Bought by the Blood

February 24, 2012

Grace and Glory

Such a great truth from Matthew Henry on God’s two greatest promises!

The Lord will give grace and glory. Grace signifies both the good-will of God towards us and the good work of God in us; glory signifies both the honour which he now puts upon us, in giving us the adoption of sons, and that which he has prepared for us in the inheritance of sons. God will give them grace in this world as a preparation for glory, and glory in the other world as the perfection of grace; both are God’s gift, his free gift. And as, on the one hand, wherever God gives grace he will give glory (for grace is glory begun, and is an earnest of it), so, on the other hand, he will give glory hereafter to none to whom he does not give grace now, or who receive his grace in vain. And if God will give grace and glory, which are the two great things that concur to make us happy in both worlds, we may be sure that no good thing will be withheld from those that walk uprightly. It is the character of all good people that they walk uprightly, that they worship God in spirit and in truth, and have their conversation in the world in simplicity and godly sincerity; and such may be sure that God will withhold no good thing from them, that is requisite to their comfortable passage through this world. Make sure grace and glory, and other things shall be added. This is a comprehensive promise, and is such an assurance of the present comfort of the saints that, whatever they desire, and think they need, they may be sure that either Infinite Wisdom sees it is not good for them or Infinite Goodness will give it to them in due time. Let it be our care to walk uprightly, and then let us trust God to give us every thing that is good for us.

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November 24, 2011

The Source of A Thankful Spirit

“Let us pray for a deeper sense of our own sinfulness, guilt and undeserving. This, after all, is the true secret of a thankful spirit.  Iy is the man who daily feel his debt to grace, and daily remembers that in reality he deserves nothing but hell, – this is the man who will be daily blessing and praising God. Thankfulness is a flower which will never bloom well excepting upon a root of deep humility.”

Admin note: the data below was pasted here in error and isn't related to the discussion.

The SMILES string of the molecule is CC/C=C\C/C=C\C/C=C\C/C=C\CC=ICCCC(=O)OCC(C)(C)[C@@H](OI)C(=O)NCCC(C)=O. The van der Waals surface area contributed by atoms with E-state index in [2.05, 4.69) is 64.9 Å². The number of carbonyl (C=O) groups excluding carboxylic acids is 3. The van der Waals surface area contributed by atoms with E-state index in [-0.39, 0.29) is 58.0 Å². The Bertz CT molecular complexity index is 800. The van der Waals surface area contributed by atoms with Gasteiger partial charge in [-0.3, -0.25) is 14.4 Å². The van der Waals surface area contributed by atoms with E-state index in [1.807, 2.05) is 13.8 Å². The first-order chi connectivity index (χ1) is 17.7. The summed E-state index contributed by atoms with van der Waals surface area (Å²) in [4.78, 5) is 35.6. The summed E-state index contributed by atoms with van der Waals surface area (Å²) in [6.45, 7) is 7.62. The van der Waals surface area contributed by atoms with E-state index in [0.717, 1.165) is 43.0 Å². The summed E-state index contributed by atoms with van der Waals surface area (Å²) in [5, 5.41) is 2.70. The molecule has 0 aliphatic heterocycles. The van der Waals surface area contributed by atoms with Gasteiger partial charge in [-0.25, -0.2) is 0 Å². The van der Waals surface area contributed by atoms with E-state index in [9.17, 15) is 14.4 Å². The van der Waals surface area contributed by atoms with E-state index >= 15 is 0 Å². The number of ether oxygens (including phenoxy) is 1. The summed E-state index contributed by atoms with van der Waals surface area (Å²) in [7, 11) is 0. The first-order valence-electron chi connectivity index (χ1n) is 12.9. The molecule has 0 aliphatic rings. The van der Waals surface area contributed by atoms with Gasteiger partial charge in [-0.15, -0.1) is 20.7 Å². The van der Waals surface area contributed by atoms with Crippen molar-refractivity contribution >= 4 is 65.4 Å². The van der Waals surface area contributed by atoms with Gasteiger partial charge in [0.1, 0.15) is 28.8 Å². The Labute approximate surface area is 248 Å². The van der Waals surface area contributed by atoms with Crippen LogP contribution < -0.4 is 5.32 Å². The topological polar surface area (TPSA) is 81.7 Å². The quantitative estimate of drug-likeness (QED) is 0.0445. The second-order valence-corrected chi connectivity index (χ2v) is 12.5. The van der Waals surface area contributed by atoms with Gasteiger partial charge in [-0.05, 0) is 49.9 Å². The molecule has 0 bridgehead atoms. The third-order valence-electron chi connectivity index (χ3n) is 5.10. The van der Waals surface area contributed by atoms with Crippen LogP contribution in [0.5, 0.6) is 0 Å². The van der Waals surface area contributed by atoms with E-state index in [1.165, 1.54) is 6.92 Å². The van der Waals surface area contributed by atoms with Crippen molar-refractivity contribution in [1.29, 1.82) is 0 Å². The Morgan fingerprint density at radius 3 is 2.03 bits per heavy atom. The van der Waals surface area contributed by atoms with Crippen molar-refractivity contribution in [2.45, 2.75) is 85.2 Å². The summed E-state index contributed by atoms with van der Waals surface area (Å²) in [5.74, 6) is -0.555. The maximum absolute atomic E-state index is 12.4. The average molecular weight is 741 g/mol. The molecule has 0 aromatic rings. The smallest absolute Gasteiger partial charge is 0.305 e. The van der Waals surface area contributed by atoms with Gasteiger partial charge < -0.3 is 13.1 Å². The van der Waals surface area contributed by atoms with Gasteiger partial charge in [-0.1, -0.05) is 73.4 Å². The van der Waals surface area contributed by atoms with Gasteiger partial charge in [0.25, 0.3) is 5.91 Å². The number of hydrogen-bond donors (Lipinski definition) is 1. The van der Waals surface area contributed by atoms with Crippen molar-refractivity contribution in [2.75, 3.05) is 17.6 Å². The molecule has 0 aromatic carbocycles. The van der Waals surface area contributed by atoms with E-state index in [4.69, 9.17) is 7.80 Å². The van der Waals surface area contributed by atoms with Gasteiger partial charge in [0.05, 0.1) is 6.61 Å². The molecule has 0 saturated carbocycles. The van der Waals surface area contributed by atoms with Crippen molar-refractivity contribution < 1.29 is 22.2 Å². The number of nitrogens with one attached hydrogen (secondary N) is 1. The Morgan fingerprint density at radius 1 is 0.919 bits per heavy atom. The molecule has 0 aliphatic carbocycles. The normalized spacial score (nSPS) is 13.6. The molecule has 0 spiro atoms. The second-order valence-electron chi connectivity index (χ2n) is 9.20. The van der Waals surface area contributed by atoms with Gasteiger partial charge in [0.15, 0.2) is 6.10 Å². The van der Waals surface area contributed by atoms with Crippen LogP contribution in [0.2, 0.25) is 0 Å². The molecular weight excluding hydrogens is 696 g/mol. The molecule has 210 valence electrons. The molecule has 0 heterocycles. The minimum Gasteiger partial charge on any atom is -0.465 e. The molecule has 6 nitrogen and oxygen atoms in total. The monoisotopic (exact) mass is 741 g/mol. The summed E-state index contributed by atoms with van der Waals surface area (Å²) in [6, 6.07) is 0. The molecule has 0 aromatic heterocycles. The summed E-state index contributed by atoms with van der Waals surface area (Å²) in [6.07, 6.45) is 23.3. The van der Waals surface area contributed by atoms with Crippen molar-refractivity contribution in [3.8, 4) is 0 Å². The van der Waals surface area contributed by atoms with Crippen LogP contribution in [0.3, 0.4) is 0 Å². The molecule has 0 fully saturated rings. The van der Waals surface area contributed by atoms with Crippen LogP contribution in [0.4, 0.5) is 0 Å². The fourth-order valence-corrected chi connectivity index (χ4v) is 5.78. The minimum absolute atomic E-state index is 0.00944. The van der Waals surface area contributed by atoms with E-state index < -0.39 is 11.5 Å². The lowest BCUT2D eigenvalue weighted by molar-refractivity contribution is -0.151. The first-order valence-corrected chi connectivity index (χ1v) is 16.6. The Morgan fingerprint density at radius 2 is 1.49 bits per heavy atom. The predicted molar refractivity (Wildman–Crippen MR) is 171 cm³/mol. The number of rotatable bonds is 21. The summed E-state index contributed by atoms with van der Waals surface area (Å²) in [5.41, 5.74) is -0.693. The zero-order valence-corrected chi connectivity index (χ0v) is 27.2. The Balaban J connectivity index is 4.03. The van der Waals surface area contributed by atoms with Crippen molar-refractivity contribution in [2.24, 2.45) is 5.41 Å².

-J.C. Ryle

June 24, 2011

What I Will Tell My Kids About Gay Marriage

Here I Stand

The problem with the way that many conservatives, including evangelicals, defend marriage is that they’ve dumbed it down to a point where when it is stood up against society’s current redefining of marriage there is hardly any recognizable difference.  Marriage, as God designed it is to be a picture of Christ and the church (Ephesians 5:31-32). In a secular society, that is not always the case especially since everyone does not have the same worldview. Marriage, in America is quickly deteriorating from what God intended, with many people living together and having sex outside of marriage, the growing popularity of no-fault divorce and how pornography and infidelity run rampant.

In light of all of this, is it correct to say “anything goes”? Because of the separation of church and state should we just take the mindset that marriage is a state institution and it is up to individual states to decide? My fear is that if I do that, then I won’t be salt and light, which is why it is important to know what I believe and why.

The Bible is the solid ground on which I stand and form my convictions, all else is sinking sand. These convictions may make me sound judgemental and condemning, but my hope is that any judgement or condemnation someone sees me passing is the same judgement and condemnation that I deserve, but because of Christ free grace and rich mercy that all who seek to be crucified with Christ and find their life in Him may be free from any judgement or condemnation.

What’s Love Got To Do With It

Many people believe that marriage should be for two people who love each other and it doesn’t matter their gender.  I am not going to argue with that statement, because it is a great proposition.  Instead, ponder this, what does it matter if a person gains marriage, but loses their soul (Mark 8:36).  If we think that a couple, straight or homosexual, having the right to marry will complete them then we have set the bar far too low.  To quote C.S. Lewis “We are half-hearted creatures, fooling about with drink and sex and ambition when infinite joy is offered us, like an ignorant child who wants to go on making mud pies in a slum because he cannot imagine what is meant by the offer of a holiday at the sea. We are far too easily pleased.”  If someone doesn’t have the opportunity to marry the person they love, then they may be momentarily missing out on something.  Ultimately, marriage is nothing compared to knowing Christ. “Indeed, I count everything as loss because of the surpassing worth of knowing Christ Jesus my Lord. For his sake I have suffered the loss of all things and count them as rubbish, in order that I may gain Christ (Philippians 3:8).” By promoting any marriage not built on Christ, whether straight or homosexual, it does not matter how much love there is, there will be no eternal value in it.

The Culture Wars